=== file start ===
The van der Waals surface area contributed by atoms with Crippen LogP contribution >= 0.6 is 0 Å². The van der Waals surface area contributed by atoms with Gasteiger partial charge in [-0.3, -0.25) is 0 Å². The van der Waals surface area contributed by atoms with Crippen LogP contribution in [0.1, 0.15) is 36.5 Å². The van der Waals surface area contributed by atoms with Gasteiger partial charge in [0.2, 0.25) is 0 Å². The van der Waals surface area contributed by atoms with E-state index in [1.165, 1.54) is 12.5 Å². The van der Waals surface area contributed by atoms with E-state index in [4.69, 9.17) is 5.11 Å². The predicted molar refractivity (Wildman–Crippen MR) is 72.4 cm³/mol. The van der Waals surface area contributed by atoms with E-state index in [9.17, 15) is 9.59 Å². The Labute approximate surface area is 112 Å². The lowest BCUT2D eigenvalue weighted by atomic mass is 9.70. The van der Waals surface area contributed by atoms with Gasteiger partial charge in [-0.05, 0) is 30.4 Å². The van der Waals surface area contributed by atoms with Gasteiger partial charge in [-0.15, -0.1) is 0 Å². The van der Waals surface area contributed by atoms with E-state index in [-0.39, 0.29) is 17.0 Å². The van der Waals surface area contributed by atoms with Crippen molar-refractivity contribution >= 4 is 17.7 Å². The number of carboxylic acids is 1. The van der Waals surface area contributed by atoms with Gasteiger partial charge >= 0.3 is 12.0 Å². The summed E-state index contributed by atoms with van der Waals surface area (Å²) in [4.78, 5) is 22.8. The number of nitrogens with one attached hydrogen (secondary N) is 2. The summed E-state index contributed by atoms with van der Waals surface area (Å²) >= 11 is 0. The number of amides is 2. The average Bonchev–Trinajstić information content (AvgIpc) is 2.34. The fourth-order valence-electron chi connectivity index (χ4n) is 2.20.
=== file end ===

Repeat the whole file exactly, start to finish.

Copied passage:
The van der Waals surface area contributed by atoms with Crippen LogP contribution >= 0.6 is 0 Å². The van der Waals surface area contributed by atoms with Gasteiger partial charge in [-0.3, -0.25) is 0 Å². The van der Waals surface area contributed by atoms with Crippen LogP contribution in [0.1, 0.15) is 36.5 Å². The van der Waals surface area contributed by atoms with Gasteiger partial charge in [0.2, 0.25) is 0 Å². The van der Waals surface area contributed by atoms with E-state index in [1.165, 1.54) is 12.5 Å². The van der Waals surface area contributed by atoms with E-state index in [4.69, 9.17) is 5.11 Å². The predicted molar refractivity (Wildman–Crippen MR) is 72.4 cm³/mol. The van der Waals surface area contributed by atoms with E-state index in [9.17, 15) is 9.59 Å². The Labute approximate surface area is 112 Å². The lowest BCUT2D eigenvalue weighted by atomic mass is 9.70. The van der Waals surface area contributed by atoms with Gasteiger partial charge in [-0.05, 0) is 30.4 Å². The van der Waals surface area contributed by atoms with Gasteiger partial charge in [-0.15, -0.1) is 0 Å². The van der Waals surface area contributed by atoms with E-state index in [-0.39, 0.29) is 17.0 Å². The van der Waals surface area contributed by atoms with Crippen molar-refractivity contribution >= 4 is 17.7 Å². The number of carboxylic acids is 1. The van der Waals surface area contributed by atoms with Gasteiger partial charge >= 0.3 is 12.0 Å². The summed E-state index contributed by atoms with van der Waals surface area (Å²) in [4.78, 5) is 22.8. The number of nitrogens with one attached hydrogen (secondary N) is 2. The summed E-state index contributed by atoms with van der Waals surface area (Å²) >= 11 is 0. The number of amides is 2. The average Bonchev–Trinajstić information content (AvgIpc) is 2.34. The fourth-order valence-electron chi connectivity index (χ4n) is 2.20.